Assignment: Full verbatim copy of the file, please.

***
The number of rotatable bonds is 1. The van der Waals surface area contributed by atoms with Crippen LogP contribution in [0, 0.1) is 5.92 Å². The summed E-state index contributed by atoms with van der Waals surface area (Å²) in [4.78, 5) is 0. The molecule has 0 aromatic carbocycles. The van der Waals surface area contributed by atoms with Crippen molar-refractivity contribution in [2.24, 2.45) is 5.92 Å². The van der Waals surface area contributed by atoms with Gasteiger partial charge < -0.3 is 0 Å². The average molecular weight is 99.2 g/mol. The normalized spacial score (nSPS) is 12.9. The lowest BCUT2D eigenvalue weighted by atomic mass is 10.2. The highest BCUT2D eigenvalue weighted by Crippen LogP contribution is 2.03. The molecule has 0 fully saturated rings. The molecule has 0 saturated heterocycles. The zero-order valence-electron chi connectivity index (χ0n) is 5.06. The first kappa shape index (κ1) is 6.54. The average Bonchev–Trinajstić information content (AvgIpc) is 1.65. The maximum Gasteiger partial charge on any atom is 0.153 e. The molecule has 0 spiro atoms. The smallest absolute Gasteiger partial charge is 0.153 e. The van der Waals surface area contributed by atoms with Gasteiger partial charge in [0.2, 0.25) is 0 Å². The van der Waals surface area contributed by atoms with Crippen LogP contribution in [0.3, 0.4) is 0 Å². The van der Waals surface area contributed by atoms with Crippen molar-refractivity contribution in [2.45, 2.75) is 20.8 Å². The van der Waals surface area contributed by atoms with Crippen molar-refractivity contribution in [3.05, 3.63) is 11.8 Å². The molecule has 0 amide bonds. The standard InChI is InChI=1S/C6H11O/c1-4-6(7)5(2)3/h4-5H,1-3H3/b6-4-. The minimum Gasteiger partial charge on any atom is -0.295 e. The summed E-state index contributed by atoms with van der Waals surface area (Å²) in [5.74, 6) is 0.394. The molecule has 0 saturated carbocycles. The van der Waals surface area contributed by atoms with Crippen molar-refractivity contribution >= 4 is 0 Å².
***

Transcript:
The number of rotatable bonds is 1. The van der Waals surface area contributed by atoms with Crippen LogP contribution in [0, 0.1) is 5.92 Å². The summed E-state index contributed by atoms with van der Waals surface area (Å²) in [4.78, 5) is 0. The molecule has 0 aromatic carbocycles. The van der Waals surface area contributed by atoms with Crippen molar-refractivity contribution in [2.24, 2.45) is 5.92 Å². The van der Waals surface area contributed by atoms with Gasteiger partial charge < -0.3 is 0 Å². The average molecular weight is 99.2 g/mol. The normalized spacial score (nSPS) is 12.9. The lowest BCUT2D eigenvalue weighted by atomic mass is 10.2. The highest BCUT2D eigenvalue weighted by Crippen LogP contribution is 2.03. The molecule has 0 fully saturated rings. The molecule has 0 saturated heterocycles. The zero-order valence-electron chi connectivity index (χ0n) is 5.06. The first kappa shape index (κ1) is 6.54. The average Bonchev–Trinajstić information content (AvgIpc) is 1.65. The maximum Gasteiger partial charge on any atom is 0.153 e. The molecule has 0 spiro atoms. The smallest absolute Gasteiger partial charge is 0.153 e. The van der Waals surface area contributed by atoms with Gasteiger partial charge in [0.2, 0.25) is 0 Å². The van der Waals surface area contributed by atoms with Crippen LogP contribution in [0.3, 0.4) is 0 Å². The van der Waals surface area contributed by atoms with Crippen molar-refractivity contribution in [2.45, 2.75) is 20.8 Å². The van der Waals surface area contributed by atoms with Crippen molar-refractivity contribution in [3.05, 3.63) is 11.8 Å². The molecule has 0 amide bonds. The standard InChI is InChI=1S/C6H11O/c1-4-6(7)5(2)3/h4-5H,1-3H3/b6-4-. The minimum Gasteiger partial charge on any atom is -0.295 e. The summed E-state index contributed by atoms with van der Waals surface area (Å²) in [5.74, 6) is 0.394. The molecule has 0 saturated carbocycles. The van der Waals surface area contributed by atoms with Crippen molar-refractivity contribution >= 4 is 0 Å².